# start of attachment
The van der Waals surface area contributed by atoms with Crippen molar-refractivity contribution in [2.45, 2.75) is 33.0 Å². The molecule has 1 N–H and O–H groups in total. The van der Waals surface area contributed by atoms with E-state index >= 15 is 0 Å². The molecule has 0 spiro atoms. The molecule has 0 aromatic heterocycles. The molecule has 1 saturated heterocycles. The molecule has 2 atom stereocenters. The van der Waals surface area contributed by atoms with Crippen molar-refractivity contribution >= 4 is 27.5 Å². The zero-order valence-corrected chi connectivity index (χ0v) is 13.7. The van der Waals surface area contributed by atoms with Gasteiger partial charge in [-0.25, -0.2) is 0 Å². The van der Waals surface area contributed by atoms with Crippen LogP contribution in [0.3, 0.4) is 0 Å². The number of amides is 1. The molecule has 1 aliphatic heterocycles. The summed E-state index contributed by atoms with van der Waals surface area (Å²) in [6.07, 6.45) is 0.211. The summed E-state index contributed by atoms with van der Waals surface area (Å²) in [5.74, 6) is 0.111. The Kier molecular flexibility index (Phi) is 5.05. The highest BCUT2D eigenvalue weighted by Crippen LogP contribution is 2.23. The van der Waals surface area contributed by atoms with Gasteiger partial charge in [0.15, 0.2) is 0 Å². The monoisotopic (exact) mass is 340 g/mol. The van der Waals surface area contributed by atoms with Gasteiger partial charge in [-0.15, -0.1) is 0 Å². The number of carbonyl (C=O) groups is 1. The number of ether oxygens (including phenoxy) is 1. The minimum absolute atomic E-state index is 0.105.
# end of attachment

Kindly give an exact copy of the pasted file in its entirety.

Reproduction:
The van der Waals surface area contributed by atoms with Crippen molar-refractivity contribution in [2.45, 2.75) is 33.0 Å². The molecule has 1 N–H and O–H groups in total. The van der Waals surface area contributed by atoms with E-state index >= 15 is 0 Å². The molecule has 0 spiro atoms. The molecule has 0 aromatic heterocycles. The molecule has 1 saturated heterocycles. The molecule has 2 atom stereocenters. The van der Waals surface area contributed by atoms with Crippen molar-refractivity contribution >= 4 is 27.5 Å². The zero-order valence-corrected chi connectivity index (χ0v) is 13.7. The van der Waals surface area contributed by atoms with Gasteiger partial charge in [-0.25, -0.2) is 0 Å². The van der Waals surface area contributed by atoms with Crippen LogP contribution in [0.3, 0.4) is 0 Å². The number of amides is 1. The molecule has 1 aliphatic heterocycles. The summed E-state index contributed by atoms with van der Waals surface area (Å²) in [6.07, 6.45) is 0.211. The summed E-state index contributed by atoms with van der Waals surface area (Å²) in [5.74, 6) is 0.111. The Kier molecular flexibility index (Phi) is 5.05. The highest BCUT2D eigenvalue weighted by Crippen LogP contribution is 2.23. The van der Waals surface area contributed by atoms with Gasteiger partial charge in [0.15, 0.2) is 0 Å². The monoisotopic (exact) mass is 340 g/mol. The van der Waals surface area contributed by atoms with Gasteiger partial charge in [-0.15, -0.1) is 0 Å². The number of carbonyl (C=O) groups is 1. The number of ether oxygens (including phenoxy) is 1. The minimum absolute atomic E-state index is 0.105.